When a few of those remaining companies shot into the Fortune 500, there was a perfect storm to attract the Thunder. And yes, the resurgent development of downtown convinced the state and federal governments to move the interstate (a huge psychological and physical barrier) south to further encourage development to the river neighborhoods. None of this would have happened if the local residents didn’t have the faith to take a gamble on that MAPS package.

    So did the sports arena alone spur $5 billion in investment? Of course not. But that MAPS package it was part of raised not only funding for capital projects, it raised civic and political capital, every bit of which is responsible for that $5 billion figure.

  16. Chris says:

    Comparing Seattle’s fortunes to Milwaukee is disingenuous at best. Seattle is a world-class city with tremendous natural amenities, a thriving creative class, great job scene, and multiple professional sports franchises. In the grand scheme of things in Seattle, losing their NBA team was nothing more than a road bump because there’s so much else to fall back on to absorb the blow. That’s not the case in Milwaukee. Don’t get me wrong, I love this city, but it’s no Seattle… And guess what — Seattle wants an NBA back in their town.

    I’m fine with people putting the arguments out there debating the pros and cons of a new stadium. But conjecture like this offers no value to the conversation: “I’m guessing the number is small and the impact negligible. It’s probably a help to local businesses when recruiting executives, but only in some cases, as just 36 percent of Americans call themselves fans of pro basketball.”

    You better believe these things matter when it comes to attracting and retaining talent. Especially in a place that can’t match what the Seattle’s of the world have to offer.

    There’s no perfect answer to the questions being raised in this article. But when I boil it down to one question — “Do I want to live in a major league town?” — the answer is an emphatic, Yes.

  17. Stacy Moss says:

    Why don’t we (the public) be the adult and say to Herb Kohl, “I know you want a new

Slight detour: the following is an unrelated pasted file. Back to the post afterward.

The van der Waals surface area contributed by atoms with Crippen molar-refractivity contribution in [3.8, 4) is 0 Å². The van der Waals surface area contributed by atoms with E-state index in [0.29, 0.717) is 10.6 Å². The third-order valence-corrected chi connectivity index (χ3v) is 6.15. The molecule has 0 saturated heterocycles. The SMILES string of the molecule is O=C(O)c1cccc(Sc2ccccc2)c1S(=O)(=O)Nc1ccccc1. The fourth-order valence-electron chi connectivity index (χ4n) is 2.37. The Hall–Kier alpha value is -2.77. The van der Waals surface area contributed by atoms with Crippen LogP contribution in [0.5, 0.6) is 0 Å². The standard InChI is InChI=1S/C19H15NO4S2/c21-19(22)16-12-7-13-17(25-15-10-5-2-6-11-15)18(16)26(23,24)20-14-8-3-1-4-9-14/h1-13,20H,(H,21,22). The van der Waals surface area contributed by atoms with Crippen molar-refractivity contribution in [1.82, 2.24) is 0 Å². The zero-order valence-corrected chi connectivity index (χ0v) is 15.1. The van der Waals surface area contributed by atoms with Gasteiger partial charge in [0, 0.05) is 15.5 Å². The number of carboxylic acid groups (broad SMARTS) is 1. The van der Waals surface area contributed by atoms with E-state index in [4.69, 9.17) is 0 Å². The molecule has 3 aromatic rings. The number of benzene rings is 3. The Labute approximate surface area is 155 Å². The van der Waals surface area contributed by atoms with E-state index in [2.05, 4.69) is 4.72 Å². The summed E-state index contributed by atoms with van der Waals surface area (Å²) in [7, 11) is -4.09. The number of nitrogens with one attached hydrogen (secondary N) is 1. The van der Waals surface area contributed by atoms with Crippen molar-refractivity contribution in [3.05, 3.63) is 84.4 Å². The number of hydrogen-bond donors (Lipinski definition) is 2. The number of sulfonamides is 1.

arena but first you have to finish your homework — field a team that will give Oklahoma
    a run for its money.”

  18. David Ciepluch says:

    Chris and Eric bring up a number of excellent points. One of the main themes is you have to have a comprehensive approach at overall improvement that includes transportation, roads, surrounding area, wrapped with a positive political, community, business and media cooperation and the will to come up with solutions. A basketball sporting complex is one item of many and how do you resolve funding it while we languish in so many other areas. We have a state political system that has made war on the local community with a divide and conquer attitude. This used to be a state that had a general sense of cooperation and trust. That well has been poisoned in this point of history making.

  19. Stacy Moss says:

    Dear Matt,

    Matt…….Did you know that you are a Marxist?

    I think it is important to note who funded the study. BUT that, in itself, is not a good argument for or against this or that unless you believe all knowledge is warped to serve its master.

    We should stay alert to those stubborn things called FACTS that rise above the noise or he said she said….. Newton for example, and Darwin. (Yes Evolution does exist. Note how politicians views are “evolving” today according to the laws of Natural Selection.

  20. Bill Sell says:

    Not pretending that I (or anyone) can speak for the whole electorate on a new tax. But the whole electorate did speak for itself in 2008 for a tax swap (cutting property, raising sales) for parks and transit. And almost as soon as we spoke in favor, the doors slammed shut. Governor Doyle vetoed the legislature’s decision to include the tax in the Budget. And the Dems, in charge at the time, could not find the will to override this foolish mistake.

    We already squandered our citizens’ good will on sports only to see the sun never setting on our obligation to the Brewers. Is it a wonder we’re skeptical of leadership here?

    Altogether now, from the top: let’s listen to voters, let’s protect the essential infrastructure our city needs to grow its economy, and after the heavy lifting we will have reason to be called a first class city.

  21. Joe says:

    I think there should definitely be a larger plan in the works that would benefit more people. The Park East area is the ideal spot for an entertainment district. The arena can be combined with a convention center to attract more visitors to Milwaukee. Look at Echo Arena in the UK as an example of a combined arena/convention center. This could change the landscape of a mostly abandoned part of the downtown. It could be a spark that generates construction in the neighborhood. There is already development occurring in the Brewery (hotel, apartments, etc). The Park East and Brewery could merge into that entertainment district.